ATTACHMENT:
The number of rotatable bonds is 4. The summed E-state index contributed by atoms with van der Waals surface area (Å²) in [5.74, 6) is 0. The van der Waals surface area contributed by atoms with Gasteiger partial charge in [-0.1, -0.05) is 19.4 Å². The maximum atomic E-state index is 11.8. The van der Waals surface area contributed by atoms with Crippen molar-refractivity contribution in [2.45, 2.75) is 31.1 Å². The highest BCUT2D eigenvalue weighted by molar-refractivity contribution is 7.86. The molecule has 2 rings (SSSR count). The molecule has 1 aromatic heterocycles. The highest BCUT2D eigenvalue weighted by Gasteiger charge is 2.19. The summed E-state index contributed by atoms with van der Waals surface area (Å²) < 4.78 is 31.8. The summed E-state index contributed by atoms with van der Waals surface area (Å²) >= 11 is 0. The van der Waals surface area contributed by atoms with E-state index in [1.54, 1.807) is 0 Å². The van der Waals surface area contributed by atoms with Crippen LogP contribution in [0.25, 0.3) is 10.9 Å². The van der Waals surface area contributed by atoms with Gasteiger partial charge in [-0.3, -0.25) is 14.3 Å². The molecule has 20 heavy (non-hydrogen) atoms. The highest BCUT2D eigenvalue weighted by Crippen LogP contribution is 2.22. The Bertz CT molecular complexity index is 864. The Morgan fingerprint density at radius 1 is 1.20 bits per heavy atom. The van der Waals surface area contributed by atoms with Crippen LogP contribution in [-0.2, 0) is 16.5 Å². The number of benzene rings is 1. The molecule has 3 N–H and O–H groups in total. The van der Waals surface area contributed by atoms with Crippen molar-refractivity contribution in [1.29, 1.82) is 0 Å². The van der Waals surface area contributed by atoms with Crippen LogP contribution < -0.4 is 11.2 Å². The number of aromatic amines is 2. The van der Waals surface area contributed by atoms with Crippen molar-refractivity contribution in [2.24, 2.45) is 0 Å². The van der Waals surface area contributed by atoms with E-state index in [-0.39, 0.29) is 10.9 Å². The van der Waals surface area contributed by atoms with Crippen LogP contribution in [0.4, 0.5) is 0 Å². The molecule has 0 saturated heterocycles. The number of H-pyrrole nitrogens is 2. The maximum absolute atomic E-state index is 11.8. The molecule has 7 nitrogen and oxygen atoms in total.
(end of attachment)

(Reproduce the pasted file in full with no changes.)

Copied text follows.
The number of rotatable bonds is 4. The summed E-state index contributed by atoms with van der Waals surface area (Å²) in [5.74, 6) is 0. The van der Waals surface area contributed by atoms with Gasteiger partial charge in [-0.1, -0.05) is 19.4 Å². The maximum atomic E-state index is 11.8. The van der Waals surface area contributed by atoms with Crippen molar-refractivity contribution in [2.45, 2.75) is 31.1 Å². The highest BCUT2D eigenvalue weighted by molar-refractivity contribution is 7.86. The molecule has 2 rings (SSSR count). The molecule has 1 aromatic heterocycles. The highest BCUT2D eigenvalue weighted by Gasteiger charge is 2.19. The summed E-state index contributed by atoms with van der Waals surface area (Å²) < 4.78 is 31.8. The summed E-state index contributed by atoms with van der Waals surface area (Å²) >= 11 is 0. The van der Waals surface area contributed by atoms with E-state index in [1.54, 1.807) is 0 Å². The van der Waals surface area contributed by atoms with Crippen LogP contribution in [0.25, 0.3) is 10.9 Å². The van der Waals surface area contributed by atoms with Gasteiger partial charge in [-0.3, -0.25) is 14.3 Å². The molecule has 20 heavy (non-hydrogen) atoms. The highest BCUT2D eigenvalue weighted by Crippen LogP contribution is 2.22. The Bertz CT molecular complexity index is 864. The Morgan fingerprint density at radius 1 is 1.20 bits per heavy atom. The van der Waals surface area contributed by atoms with Crippen LogP contribution in [-0.2, 0) is 16.5 Å². The number of benzene rings is 1. The molecule has 3 N–H and O–H groups in total. The van der Waals surface area contributed by atoms with Crippen molar-refractivity contribution in [1.29, 1.82) is 0 Å². The van der Waals surface area contributed by atoms with Crippen LogP contribution < -0.4 is 11.2 Å². The number of aromatic amines is 2. The van der Waals surface area contributed by atoms with Crippen molar-refractivity contribution in [2.24, 2.45) is 0 Å². The van der Waals surface area contributed by atoms with E-state index in [-0.39, 0.29) is 10.9 Å². The van der Waals surface area contributed by atoms with Crippen LogP contribution in [0.4, 0.5) is 0 Å². The molecule has 0 saturated heterocycles. The number of H-pyrrole nitrogens is 2. The maximum absolute atomic E-state index is 11.8. The molecule has 7 nitrogen and oxygen atoms in total.